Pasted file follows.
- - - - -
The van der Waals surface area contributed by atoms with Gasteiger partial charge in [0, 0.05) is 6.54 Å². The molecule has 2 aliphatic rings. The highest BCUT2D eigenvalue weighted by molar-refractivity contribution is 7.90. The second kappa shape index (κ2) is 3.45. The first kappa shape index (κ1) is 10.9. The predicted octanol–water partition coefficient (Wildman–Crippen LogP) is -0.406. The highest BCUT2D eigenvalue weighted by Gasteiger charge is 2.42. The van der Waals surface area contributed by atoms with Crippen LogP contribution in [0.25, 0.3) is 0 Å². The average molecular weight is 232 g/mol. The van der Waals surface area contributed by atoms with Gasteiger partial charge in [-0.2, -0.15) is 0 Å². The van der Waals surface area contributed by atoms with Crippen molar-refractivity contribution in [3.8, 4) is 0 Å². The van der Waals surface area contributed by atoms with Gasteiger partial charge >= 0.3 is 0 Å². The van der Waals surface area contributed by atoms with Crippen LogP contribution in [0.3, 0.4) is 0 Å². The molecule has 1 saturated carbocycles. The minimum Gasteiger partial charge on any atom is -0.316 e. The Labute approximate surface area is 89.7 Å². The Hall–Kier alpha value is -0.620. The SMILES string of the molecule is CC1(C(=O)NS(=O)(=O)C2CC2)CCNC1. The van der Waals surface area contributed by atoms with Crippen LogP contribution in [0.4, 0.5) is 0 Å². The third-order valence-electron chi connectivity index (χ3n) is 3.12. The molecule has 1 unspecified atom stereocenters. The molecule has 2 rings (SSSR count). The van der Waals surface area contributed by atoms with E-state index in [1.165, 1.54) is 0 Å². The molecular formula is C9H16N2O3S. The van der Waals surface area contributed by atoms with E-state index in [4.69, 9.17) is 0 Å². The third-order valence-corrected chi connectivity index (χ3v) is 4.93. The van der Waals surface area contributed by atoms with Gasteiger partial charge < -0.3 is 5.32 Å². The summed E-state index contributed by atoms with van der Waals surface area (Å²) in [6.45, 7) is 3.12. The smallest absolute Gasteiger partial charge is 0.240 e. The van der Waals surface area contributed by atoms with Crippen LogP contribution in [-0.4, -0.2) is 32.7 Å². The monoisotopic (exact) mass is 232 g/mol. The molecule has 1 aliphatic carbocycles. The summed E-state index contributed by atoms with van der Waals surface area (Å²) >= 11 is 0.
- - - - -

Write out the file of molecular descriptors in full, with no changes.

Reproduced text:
The van der Waals surface area contributed by atoms with Gasteiger partial charge in [0, 0.05) is 6.54 Å². The molecule has 2 aliphatic rings. The highest BCUT2D eigenvalue weighted by molar-refractivity contribution is 7.90. The second kappa shape index (κ2) is 3.45. The first kappa shape index (κ1) is 10.9. The predicted octanol–water partition coefficient (Wildman–Crippen LogP) is -0.406. The highest BCUT2D eigenvalue weighted by Gasteiger charge is 2.42. The van der Waals surface area contributed by atoms with Crippen LogP contribution in [0.25, 0.3) is 0 Å². The average molecular weight is 232 g/mol. The van der Waals surface area contributed by atoms with Gasteiger partial charge in [-0.2, -0.15) is 0 Å². The van der Waals surface area contributed by atoms with Crippen molar-refractivity contribution in [3.8, 4) is 0 Å². The van der Waals surface area contributed by atoms with Gasteiger partial charge >= 0.3 is 0 Å². The van der Waals surface area contributed by atoms with Crippen LogP contribution in [0.3, 0.4) is 0 Å². The molecule has 1 saturated carbocycles. The minimum Gasteiger partial charge on any atom is -0.316 e. The Labute approximate surface area is 89.7 Å². The Hall–Kier alpha value is -0.620. The SMILES string of the molecule is CC1(C(=O)NS(=O)(=O)C2CC2)CCNC1. The van der Waals surface area contributed by atoms with Crippen LogP contribution in [0.4, 0.5) is 0 Å². The third-order valence-electron chi connectivity index (χ3n) is 3.12. The molecule has 1 unspecified atom stereocenters. The molecule has 2 rings (SSSR count). The van der Waals surface area contributed by atoms with E-state index in [1.165, 1.54) is 0 Å². The molecular formula is C9H16N2O3S. The van der Waals surface area contributed by atoms with E-state index in [4.69, 9.17) is 0 Å². The third-order valence-corrected chi connectivity index (χ3v) is 4.93. The van der Waals surface area contributed by atoms with Gasteiger partial charge < -0.3 is 5.32 Å². The summed E-state index contributed by atoms with van der Waals surface area (Å²) in [6.45, 7) is 3.12. The smallest absolute Gasteiger partial charge is 0.240 e. The van der Waals surface area contributed by atoms with Crippen LogP contribution in [-0.4, -0.2) is 32.7 Å². The monoisotopic (exact) mass is 232 g/mol. The molecule has 1 aliphatic carbocycles. The summed E-state index contributed by atoms with van der Waals surface area (Å²) >= 11 is 0.